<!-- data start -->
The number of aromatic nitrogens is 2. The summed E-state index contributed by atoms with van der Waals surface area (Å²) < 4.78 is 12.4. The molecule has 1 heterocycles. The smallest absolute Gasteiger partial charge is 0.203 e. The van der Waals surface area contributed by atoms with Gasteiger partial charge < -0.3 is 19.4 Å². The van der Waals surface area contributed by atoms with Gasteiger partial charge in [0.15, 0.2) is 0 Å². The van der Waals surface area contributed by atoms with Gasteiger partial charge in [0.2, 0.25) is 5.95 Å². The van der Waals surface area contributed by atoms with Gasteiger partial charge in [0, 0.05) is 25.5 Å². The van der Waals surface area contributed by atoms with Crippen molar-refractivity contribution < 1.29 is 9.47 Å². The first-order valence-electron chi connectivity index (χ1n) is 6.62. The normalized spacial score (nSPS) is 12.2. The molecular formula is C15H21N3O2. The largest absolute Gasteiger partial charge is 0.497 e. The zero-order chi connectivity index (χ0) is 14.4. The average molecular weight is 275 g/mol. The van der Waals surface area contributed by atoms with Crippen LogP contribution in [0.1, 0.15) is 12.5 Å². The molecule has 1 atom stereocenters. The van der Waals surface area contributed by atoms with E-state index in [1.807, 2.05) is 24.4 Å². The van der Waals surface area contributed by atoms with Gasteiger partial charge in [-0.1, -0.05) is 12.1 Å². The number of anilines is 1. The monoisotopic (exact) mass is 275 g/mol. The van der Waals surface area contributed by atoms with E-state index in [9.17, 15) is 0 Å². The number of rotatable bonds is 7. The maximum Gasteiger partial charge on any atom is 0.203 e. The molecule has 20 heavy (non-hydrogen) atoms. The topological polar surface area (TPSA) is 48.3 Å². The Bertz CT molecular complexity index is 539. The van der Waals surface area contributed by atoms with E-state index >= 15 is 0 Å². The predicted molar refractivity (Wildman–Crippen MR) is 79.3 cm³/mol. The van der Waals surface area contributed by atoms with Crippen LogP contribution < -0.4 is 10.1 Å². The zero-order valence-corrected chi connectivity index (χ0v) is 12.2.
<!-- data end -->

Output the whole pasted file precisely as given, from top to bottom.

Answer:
The number of aromatic nitrogens is 2. The summed E-state index contributed by atoms with van der Waals surface area (Å²) < 4.78 is 12.4. The molecule has 1 heterocycles. The smallest absolute Gasteiger partial charge is 0.203 e. The van der Waals surface area contributed by atoms with Gasteiger partial charge < -0.3 is 19.4 Å². The van der Waals surface area contributed by atoms with Gasteiger partial charge in [0.15, 0.2) is 0 Å². The van der Waals surface area contributed by atoms with Gasteiger partial charge in [0.2, 0.25) is 5.95 Å². The van der Waals surface area contributed by atoms with Gasteiger partial charge in [0, 0.05) is 25.5 Å². The van der Waals surface area contributed by atoms with Crippen molar-refractivity contribution < 1.29 is 9.47 Å². The first-order valence-electron chi connectivity index (χ1n) is 6.62. The normalized spacial score (nSPS) is 12.2. The molecular formula is C15H21N3O2. The largest absolute Gasteiger partial charge is 0.497 e. The zero-order chi connectivity index (χ0) is 14.4. The average molecular weight is 275 g/mol. The van der Waals surface area contributed by atoms with Crippen LogP contribution in [0.1, 0.15) is 12.5 Å². The molecule has 1 atom stereocenters. The van der Waals surface area contributed by atoms with E-state index in [1.807, 2.05) is 24.4 Å². The van der Waals surface area contributed by atoms with Gasteiger partial charge in [-0.1, -0.05) is 12.1 Å². The number of anilines is 1. The monoisotopic (exact) mass is 275 g/mol. The van der Waals surface area contributed by atoms with E-state index in [9.17, 15) is 0 Å². The number of rotatable bonds is 7. The maximum Gasteiger partial charge on any atom is 0.203 e. The molecule has 20 heavy (non-hydrogen) atoms. The topological polar surface area (TPSA) is 48.3 Å². The Bertz CT molecular complexity index is 539. The van der Waals surface area contributed by atoms with E-state index >= 15 is 0 Å². The predicted molar refractivity (Wildman–Crippen MR) is 79.3 cm³/mol. The van der Waals surface area contributed by atoms with Crippen LogP contribution < -0.4 is 10.1 Å². The zero-order valence-corrected chi connectivity index (χ0v) is 12.2.